A new grassroots group, Go Evanston, held its kick-off event Thursday night, promising to push for streets that work for everyone, including walkers, bikers, and transit users.
“We want Evanston’s streets to be safe and efficient for all users, regardless of age, ability, or mode.” said Vickie Jacobsen, spokesperson for Go Evanston. “However you choose to get around, you should be safe.”
The group is taking a broad approach to its work. Members plan to work with the public on how to use streets safely, and to encourage and assist people who want to start biking, walking, and using public transit more. They also plan to work with Evanston City Council members to build support for infrastructure improvements and identify improvements for transit options.
Evanston has a multimodal transportation plan and a bike plan. Both plans aim to reduce congestion, cut carbon emissions, and improve safety. As more families move in, and high-rises go up, the city will be under pressure to put these plans into action.

Vickie Jacobsen speaks to the group while Richard Goodrow signed for a deaf volunteer.
“We want people to feel comfortable biking and walking,” said Jacobsen. “If we can encourage people to make more trips by walking, biking and using transit, it helps everyone, including drivers.”
The group conducted an informal survey before the kick-off, and found strong support for infrastructure improvements that emphasized safety, such as protected bike lanes and better intersections. Over 1,000 people signed a recent petition supporting the Dodge bike lane, and over 500 people participated in the group’s survey. Hundreds have already joined Go Evanston.
Go Evanston is formulating plans to teach children about bicycle and pedestrian safety and to address barriers to using transit, especially for older adults and individuals with disabilities.
“Evanston is a great place to live. We want it to be even greater,” said Jacobsen. “By supporting streets that work for everyone, we can keep Evanston on the right track.”

Submitted by John Hennelly.

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  1. Dodge bike lane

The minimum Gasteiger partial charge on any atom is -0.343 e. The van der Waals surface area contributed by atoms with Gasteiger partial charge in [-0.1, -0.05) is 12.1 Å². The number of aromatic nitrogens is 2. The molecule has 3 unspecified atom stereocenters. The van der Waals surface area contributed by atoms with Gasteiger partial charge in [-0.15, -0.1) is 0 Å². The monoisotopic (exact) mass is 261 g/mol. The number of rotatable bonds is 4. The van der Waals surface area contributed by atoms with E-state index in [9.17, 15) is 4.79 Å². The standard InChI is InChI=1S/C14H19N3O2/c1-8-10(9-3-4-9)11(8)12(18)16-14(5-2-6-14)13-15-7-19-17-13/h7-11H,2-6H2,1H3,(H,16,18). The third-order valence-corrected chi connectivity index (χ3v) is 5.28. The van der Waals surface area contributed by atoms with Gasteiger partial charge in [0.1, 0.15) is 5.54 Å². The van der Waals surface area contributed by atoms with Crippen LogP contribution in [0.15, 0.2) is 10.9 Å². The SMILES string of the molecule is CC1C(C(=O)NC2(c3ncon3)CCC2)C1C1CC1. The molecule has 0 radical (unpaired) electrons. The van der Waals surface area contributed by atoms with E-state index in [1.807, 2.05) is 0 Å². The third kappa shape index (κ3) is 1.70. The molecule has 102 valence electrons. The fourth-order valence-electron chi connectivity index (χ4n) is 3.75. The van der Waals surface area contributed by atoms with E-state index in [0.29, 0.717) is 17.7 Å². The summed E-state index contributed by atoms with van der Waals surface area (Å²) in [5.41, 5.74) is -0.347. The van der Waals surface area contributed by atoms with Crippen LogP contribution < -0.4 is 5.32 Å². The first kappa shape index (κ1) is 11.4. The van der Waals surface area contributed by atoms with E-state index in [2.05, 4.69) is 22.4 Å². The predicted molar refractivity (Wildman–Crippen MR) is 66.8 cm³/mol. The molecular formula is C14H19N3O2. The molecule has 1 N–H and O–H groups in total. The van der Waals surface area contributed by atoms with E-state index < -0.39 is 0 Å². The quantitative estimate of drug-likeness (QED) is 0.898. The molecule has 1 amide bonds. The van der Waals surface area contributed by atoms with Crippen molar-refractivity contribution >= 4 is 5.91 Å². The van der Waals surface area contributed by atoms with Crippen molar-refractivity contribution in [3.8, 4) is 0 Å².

It seems that Vickie Jacobsen is concerned about everyone’s safety except those of us who have to navigate the hazards of the byzantine bike lane configurations on Dodge between Oakton and Howard on a daily basis–a population including elderly Dodge residents, schoolchildren, members of the senior center, and the most vulnerable, residents of the Dobson Plaza nursing home and their visitors. Bike on, Vickie!

    1. Pedestrian, Cyclist, & Auto Driver Safety & Fairness
      Judith, instead of pushing bicyclists directly next to traffic on the three block area of Dodge that Ann Rainey described as a very unsafe, we should consider other options. I live in this area and would welcome STOP signs to force the speeding drivers to slow down. This would have the added benefit of creating breaks in traffic where local residents could safely open their door to exit their vehicle. Do you really believe the level of traffic coming down Dodge Avenue is caused by Evanston residents? I do not. South and southwest Evanston streets are long and unbroken strips with mast-arm lights that can be seen from blocks away. The only thing this is prompting is a lot of speeding traffic, much of which is cut-through traffic headed north and west of Evanston. Enough of making our streets into a good deal for people who do not even live in Evanston. We need traffic-smoothing engineering so that we no longer have to host the cut-through traffic. STOP signs, hoods on the lighting to restrict how far away the light color can be seen, more cross-walks for pedestrians to safely get across the street… how fair is it to our elderly population who use public transportation to have to exit a bus at a major intersection and then walk blocks to their home because they simply cannot safely cross our streets at any other location. We need to look at more fixes than the one that is being bandied about because catering to cars is not the direction in which our future is heading.

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